Independent Clauses | n. —unusual words about underappreciated music

"Sinks of Gandy-Trust = Damage"

August 1, 2006

sinksofgandy1 Band Name: Sinks of Gandy
Album Name:Trust = Damage
Best Element:The catchy garage-rock sounding vocals
Genre: Loud, pop-ish Indie rock
Website:http://www.sinksofgandy.com/
Label:[http://www.tiberiusrecords.com]Tiberius Records
Band E-mail:info@tiberiusrecords.com

I am positive that most anyone can name over ten bands that can be described as loud, pop-ish rock. They could probably name the same number of post-shoegaze bands and even more punk bands. We are to the point in musical history where a band can rarely be described in five words or less. With a good deal of encouragement, genre spanning musical interpretation is more popular than ever. Sinks of Gandy fits perfectly into this category of musicians, taking pride in bringing “a joyful quality to post-shoegaze,” “a happier sounding presence,” and a “sprightly, punk energy” to their debut album, Trust = Damage . The band’s moniker is a reference to Gandy Creek located in the Appalachian Mountains, which just happens to be a giant sinkhole.

There are always going to be certain albums that prove to be more rewarding after three or four listens, Trust = Damage is no exception. “Thought We’d Start” is a good intro, but somewhat fails to impress. Luckily for us, Sinks of Gandy knows how to add a little more depth to their gleeful sounding lyrics in the form of uglier themes like dead romances, faded friendships, and animosity towards self. Unfortunately, these themes are hidden by the overly happy sounding melodies and lost on anybody that doesn’t bother to understand what the Sinks are saying. Pushing that aside, the album only gets better as it progresses. “Medication” and “This Song” are infectiously catchy and almost danceable, but the catchy portion only lasts for twenty-five of the thirty minutes. The final track, “Pressing Scars on You,” feels like an un-beefed version of a Yellowcard track. Even more surprising is the answering machine voice at the end of the song, which sounds exactly like the voice from the phone call at the end of Mogwai’s “Tracy.” In the spirit of the album, the last track is truly the most memorable.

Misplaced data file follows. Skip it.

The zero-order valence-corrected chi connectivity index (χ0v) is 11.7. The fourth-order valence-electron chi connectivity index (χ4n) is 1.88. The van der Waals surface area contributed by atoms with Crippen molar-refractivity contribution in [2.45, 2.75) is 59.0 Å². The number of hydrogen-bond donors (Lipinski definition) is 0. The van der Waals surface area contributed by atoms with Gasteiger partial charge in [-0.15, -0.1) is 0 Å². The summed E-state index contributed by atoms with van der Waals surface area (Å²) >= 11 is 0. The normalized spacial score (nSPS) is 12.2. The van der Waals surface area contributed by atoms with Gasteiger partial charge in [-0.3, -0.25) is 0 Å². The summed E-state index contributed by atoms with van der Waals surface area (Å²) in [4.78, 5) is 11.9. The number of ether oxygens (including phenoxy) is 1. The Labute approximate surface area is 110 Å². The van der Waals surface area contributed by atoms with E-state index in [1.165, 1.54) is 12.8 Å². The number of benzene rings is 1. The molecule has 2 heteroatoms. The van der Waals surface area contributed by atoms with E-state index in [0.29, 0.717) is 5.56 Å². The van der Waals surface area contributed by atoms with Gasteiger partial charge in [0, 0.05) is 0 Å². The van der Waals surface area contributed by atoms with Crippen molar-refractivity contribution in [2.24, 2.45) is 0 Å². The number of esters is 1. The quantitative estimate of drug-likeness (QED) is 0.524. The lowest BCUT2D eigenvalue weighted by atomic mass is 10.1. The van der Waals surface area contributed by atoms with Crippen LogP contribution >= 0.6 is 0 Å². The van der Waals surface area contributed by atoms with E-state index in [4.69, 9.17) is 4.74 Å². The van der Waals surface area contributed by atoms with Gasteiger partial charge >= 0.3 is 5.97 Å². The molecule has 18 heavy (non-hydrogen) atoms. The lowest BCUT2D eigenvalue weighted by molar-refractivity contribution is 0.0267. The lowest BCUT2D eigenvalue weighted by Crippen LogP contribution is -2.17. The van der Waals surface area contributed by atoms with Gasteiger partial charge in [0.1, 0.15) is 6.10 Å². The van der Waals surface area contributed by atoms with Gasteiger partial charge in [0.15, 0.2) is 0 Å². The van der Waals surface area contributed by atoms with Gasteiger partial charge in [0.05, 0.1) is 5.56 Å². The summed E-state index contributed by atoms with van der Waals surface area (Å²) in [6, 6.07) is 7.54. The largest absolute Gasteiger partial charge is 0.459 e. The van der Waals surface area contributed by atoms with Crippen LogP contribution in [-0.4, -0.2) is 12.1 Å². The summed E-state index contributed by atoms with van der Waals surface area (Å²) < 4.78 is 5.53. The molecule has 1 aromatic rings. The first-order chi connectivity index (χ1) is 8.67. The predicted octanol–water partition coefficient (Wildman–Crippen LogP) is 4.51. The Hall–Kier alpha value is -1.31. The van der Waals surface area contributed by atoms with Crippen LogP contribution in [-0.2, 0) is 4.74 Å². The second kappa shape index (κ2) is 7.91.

This album feels like it should be heard while driving home from work on a sunny day with paycheck in hand. It takes time to truly understand and appreciate the Sinks of Gandy and their debut album. This album is excellent, but it takes a few times through to fully realize it. The Sinks of Gandy should be praised for their efforts in creating an addictive album with a prize waiting for those who have the patience to search it out.

-Mark Pranger
markysparky2007@yahoo.com

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Stephen Carradini and friends write reviews of bands that are trying to make the next step in their careers.

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